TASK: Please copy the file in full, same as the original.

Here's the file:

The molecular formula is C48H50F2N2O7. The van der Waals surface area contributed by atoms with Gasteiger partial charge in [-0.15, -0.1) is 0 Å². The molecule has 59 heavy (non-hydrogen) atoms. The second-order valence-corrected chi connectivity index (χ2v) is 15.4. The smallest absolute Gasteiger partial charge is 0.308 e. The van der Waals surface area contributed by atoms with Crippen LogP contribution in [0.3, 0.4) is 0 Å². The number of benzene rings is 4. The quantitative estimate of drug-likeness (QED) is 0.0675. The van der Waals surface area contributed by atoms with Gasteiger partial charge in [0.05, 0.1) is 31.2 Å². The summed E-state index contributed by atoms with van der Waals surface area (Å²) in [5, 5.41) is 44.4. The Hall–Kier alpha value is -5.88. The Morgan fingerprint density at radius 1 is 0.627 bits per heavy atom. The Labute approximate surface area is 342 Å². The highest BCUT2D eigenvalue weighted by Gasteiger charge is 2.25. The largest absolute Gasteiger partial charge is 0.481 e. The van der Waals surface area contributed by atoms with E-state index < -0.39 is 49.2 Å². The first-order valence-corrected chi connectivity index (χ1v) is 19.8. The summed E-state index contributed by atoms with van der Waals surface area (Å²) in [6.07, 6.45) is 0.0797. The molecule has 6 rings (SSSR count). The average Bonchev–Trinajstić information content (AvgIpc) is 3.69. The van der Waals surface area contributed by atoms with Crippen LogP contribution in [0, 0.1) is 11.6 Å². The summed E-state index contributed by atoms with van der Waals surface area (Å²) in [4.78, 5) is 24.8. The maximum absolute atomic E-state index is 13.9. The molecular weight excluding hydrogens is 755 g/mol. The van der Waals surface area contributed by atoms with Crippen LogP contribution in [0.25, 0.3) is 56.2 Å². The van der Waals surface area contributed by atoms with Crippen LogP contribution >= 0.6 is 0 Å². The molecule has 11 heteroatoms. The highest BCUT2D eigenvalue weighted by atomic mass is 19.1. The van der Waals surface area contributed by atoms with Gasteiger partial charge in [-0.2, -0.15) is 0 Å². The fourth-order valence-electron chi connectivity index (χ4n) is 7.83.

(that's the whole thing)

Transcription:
The molecular formula is C48H50F2N2O7. The van der Waals surface area contributed by atoms with Gasteiger partial charge in [-0.15, -0.1) is 0 Å². The molecule has 59 heavy (non-hydrogen) atoms. The second-order valence-corrected chi connectivity index (χ2v) is 15.4. The smallest absolute Gasteiger partial charge is 0.308 e. The van der Waals surface area contributed by atoms with Crippen LogP contribution in [0.3, 0.4) is 0 Å². The number of benzene rings is 4. The quantitative estimate of drug-likeness (QED) is 0.0675. The van der Waals surface area contributed by atoms with Gasteiger partial charge in [0.05, 0.1) is 31.2 Å². The summed E-state index contributed by atoms with van der Waals surface area (Å²) in [5, 5.41) is 44.4. The Hall–Kier alpha value is -5.88. The Morgan fingerprint density at radius 1 is 0.627 bits per heavy atom. The Labute approximate surface area is 342 Å². The highest BCUT2D eigenvalue weighted by Gasteiger charge is 2.25. The largest absolute Gasteiger partial charge is 0.481 e. The van der Waals surface area contributed by atoms with E-state index < -0.39 is 49.2 Å². The first-order valence-corrected chi connectivity index (χ1v) is 19.8. The summed E-state index contributed by atoms with van der Waals surface area (Å²) in [6.07, 6.45) is 0.0797. The molecule has 6 rings (SSSR count). The average Bonchev–Trinajstić information content (AvgIpc) is 3.69. The van der Waals surface area contributed by atoms with Crippen LogP contribution in [0, 0.1) is 11.6 Å². The summed E-state index contributed by atoms with van der Waals surface area (Å²) in [4.78, 5) is 24.8. The maximum absolute atomic E-state index is 13.9. The molecular weight excluding hydrogens is 755 g/mol. The van der Waals surface area contributed by atoms with Crippen LogP contribution in [0.25, 0.3) is 56.2 Å². The van der Waals surface area contributed by atoms with Crippen LogP contribution >= 0.6 is 0 Å². The molecule has 11 heteroatoms. The highest BCUT2D eigenvalue weighted by atomic mass is 19.1. The van der Waals surface area contributed by atoms with Gasteiger partial charge in [-0.2, -0.15) is 0 Å². The fourth-order valence-electron chi connectivity index (χ4n) is 7.83.